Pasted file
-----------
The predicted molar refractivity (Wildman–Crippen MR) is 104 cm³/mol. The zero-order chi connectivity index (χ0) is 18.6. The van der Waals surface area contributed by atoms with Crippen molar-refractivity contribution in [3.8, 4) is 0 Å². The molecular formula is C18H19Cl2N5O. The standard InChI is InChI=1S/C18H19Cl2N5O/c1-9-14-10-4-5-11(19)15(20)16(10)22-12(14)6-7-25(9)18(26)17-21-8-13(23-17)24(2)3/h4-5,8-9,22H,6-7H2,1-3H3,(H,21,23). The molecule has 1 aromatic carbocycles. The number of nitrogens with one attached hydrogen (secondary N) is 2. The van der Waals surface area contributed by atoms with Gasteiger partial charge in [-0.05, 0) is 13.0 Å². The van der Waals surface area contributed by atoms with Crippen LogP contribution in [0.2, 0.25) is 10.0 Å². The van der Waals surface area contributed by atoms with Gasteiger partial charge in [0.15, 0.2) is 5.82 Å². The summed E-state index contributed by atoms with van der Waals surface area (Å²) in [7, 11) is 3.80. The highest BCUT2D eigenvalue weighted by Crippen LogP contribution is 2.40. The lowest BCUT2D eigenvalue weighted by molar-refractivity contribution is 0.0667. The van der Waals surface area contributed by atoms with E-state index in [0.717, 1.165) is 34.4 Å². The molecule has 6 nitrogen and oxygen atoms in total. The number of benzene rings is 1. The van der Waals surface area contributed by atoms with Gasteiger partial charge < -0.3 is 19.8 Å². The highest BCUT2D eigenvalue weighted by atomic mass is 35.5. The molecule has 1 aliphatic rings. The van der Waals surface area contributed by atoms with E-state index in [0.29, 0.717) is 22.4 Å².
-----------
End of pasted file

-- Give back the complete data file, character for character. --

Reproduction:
The predicted molar refractivity (Wildman–Crippen MR) is 104 cm³/mol. The zero-order chi connectivity index (χ0) is 18.6. The van der Waals surface area contributed by atoms with Crippen molar-refractivity contribution in [3.8, 4) is 0 Å². The molecular formula is C18H19Cl2N5O. The standard InChI is InChI=1S/C18H19Cl2N5O/c1-9-14-10-4-5-11(19)15(20)16(10)22-12(14)6-7-25(9)18(26)17-21-8-13(23-17)24(2)3/h4-5,8-9,22H,6-7H2,1-3H3,(H,21,23). The molecule has 1 aromatic carbocycles. The number of nitrogens with one attached hydrogen (secondary N) is 2. The van der Waals surface area contributed by atoms with Gasteiger partial charge in [-0.05, 0) is 13.0 Å². The van der Waals surface area contributed by atoms with Crippen LogP contribution in [0.2, 0.25) is 10.0 Å². The van der Waals surface area contributed by atoms with Gasteiger partial charge in [0.15, 0.2) is 5.82 Å². The summed E-state index contributed by atoms with van der Waals surface area (Å²) in [7, 11) is 3.80. The highest BCUT2D eigenvalue weighted by Crippen LogP contribution is 2.40. The lowest BCUT2D eigenvalue weighted by molar-refractivity contribution is 0.0667. The van der Waals surface area contributed by atoms with E-state index in [0.717, 1.165) is 34.4 Å². The molecule has 6 nitrogen and oxygen atoms in total. The number of benzene rings is 1. The van der Waals surface area contributed by atoms with Gasteiger partial charge < -0.3 is 19.8 Å². The highest BCUT2D eigenvalue weighted by atomic mass is 35.5. The molecule has 1 aliphatic rings. The van der Waals surface area contributed by atoms with E-state index in [0.29, 0.717) is 22.4 Å².